World August 16, 2023 | 11:35 am

Two systems in the Atlantic could form into a tropical cyclone

Santo Domingo.- The United States National Hurricane Center and the National Meteorological Office (Onamet) are closely monitoring two regions of heavy rain and thunderstorms associated with tropical waves in the Atlantic Ocean. These areas have the potential to develop into tropical depressions (or tropical cyclones).

The first region, situated in the Central Tropical Atlantic, currently holds a 30% chance of forming into a cyclone within the next 48 hours and a 50% chance within the next seven days. The National Hurricane Center describes it as a collection of disorganized showers and thunderstorms located southwest of the Cape Verde Islands. Environmental conditions appear to favor gradual development, possibly leading to the formation of a tropical depression or cyclone as it continues moving westward or west-northwestward across the Tropical Atlantic.

The second region, positioned in the Eastern Tropical Atlantic near the west coast of Africa, holds a 20% likelihood of cyclone formation within 48 hours and 40% within seven days.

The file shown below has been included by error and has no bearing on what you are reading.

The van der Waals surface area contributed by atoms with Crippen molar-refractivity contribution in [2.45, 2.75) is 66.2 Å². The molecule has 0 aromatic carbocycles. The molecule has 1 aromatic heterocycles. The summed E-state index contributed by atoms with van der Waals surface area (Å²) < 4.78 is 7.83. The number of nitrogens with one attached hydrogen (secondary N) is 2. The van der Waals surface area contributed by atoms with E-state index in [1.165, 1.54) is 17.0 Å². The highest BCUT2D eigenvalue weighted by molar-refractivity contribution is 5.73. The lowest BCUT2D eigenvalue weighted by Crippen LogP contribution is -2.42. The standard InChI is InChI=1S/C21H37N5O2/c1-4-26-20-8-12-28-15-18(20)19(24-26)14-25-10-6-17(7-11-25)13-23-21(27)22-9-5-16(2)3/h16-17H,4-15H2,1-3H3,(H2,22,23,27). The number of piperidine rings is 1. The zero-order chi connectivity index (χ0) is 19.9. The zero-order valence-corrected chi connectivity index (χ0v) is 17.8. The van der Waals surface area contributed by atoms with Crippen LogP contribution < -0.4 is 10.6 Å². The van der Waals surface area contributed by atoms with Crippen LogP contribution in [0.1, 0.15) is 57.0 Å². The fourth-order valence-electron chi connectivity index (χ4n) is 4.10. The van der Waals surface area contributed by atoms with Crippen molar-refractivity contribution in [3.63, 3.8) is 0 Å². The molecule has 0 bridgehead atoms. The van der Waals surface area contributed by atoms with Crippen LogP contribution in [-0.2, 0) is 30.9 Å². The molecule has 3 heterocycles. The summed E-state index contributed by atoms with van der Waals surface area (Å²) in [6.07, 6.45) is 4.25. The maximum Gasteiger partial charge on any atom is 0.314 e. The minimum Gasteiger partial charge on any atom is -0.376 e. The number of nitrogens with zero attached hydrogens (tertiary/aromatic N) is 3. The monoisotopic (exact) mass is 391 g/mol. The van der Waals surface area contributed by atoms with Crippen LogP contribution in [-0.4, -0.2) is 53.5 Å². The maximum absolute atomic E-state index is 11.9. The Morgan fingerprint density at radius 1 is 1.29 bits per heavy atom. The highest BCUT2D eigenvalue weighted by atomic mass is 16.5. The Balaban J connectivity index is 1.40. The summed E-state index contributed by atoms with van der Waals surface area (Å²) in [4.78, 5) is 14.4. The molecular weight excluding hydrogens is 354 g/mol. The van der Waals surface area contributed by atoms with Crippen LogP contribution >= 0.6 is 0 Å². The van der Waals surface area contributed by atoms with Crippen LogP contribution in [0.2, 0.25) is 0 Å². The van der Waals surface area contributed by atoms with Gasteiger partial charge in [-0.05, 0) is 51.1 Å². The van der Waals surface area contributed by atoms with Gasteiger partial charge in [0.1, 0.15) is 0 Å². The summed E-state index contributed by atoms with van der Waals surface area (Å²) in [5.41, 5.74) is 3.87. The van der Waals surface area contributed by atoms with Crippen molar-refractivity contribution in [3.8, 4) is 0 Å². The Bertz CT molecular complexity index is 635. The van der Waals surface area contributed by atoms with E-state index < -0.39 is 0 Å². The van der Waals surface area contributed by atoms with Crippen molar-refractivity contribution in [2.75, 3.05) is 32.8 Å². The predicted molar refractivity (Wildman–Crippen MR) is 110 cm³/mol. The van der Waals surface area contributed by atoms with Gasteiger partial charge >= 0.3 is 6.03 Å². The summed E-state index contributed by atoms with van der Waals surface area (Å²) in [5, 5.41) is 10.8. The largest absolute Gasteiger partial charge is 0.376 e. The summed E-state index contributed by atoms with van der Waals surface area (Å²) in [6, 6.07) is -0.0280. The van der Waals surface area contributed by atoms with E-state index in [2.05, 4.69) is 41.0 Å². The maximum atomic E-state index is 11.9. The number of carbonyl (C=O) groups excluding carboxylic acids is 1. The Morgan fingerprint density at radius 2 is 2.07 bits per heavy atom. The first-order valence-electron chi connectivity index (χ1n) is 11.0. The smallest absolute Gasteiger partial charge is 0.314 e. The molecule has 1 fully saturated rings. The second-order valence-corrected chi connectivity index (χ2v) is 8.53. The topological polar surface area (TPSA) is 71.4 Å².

The weather system in the Eastern Tropical Atlantic is expected to move west-northwest at approximately 15 mph. It’s anticipated that an area of low pressure will emerge within about a day, near or just west of the Cape Verde Islands. There’s a possibility of further development, with the potential for a tropical depression to form over the upcoming weekend, before environmental conditions become less favorable in the early part of the following week.

A tropical cyclone is a significant area of low pressure originating in the sea, generating powerful winds. According to the World Meteorological Organization, it’s a rapidly rotating storm born in tropical oceans. The life cycle of a tropical cyclone includes three stages: tropical depression, tropical storm, and hurricane, each with varying intensities. A hurricane is categorized from 1 to 5 based on wind speed. A tropical depression occurs when the maximum sustained wind speed is less than 63 kilometers per hour, progressing to a tropical storm when the speed exceeds 63 kilometers per hour. Hurricanes, having maximum sustained wind speeds greater than 118 kilometers per hour, are assigned names.

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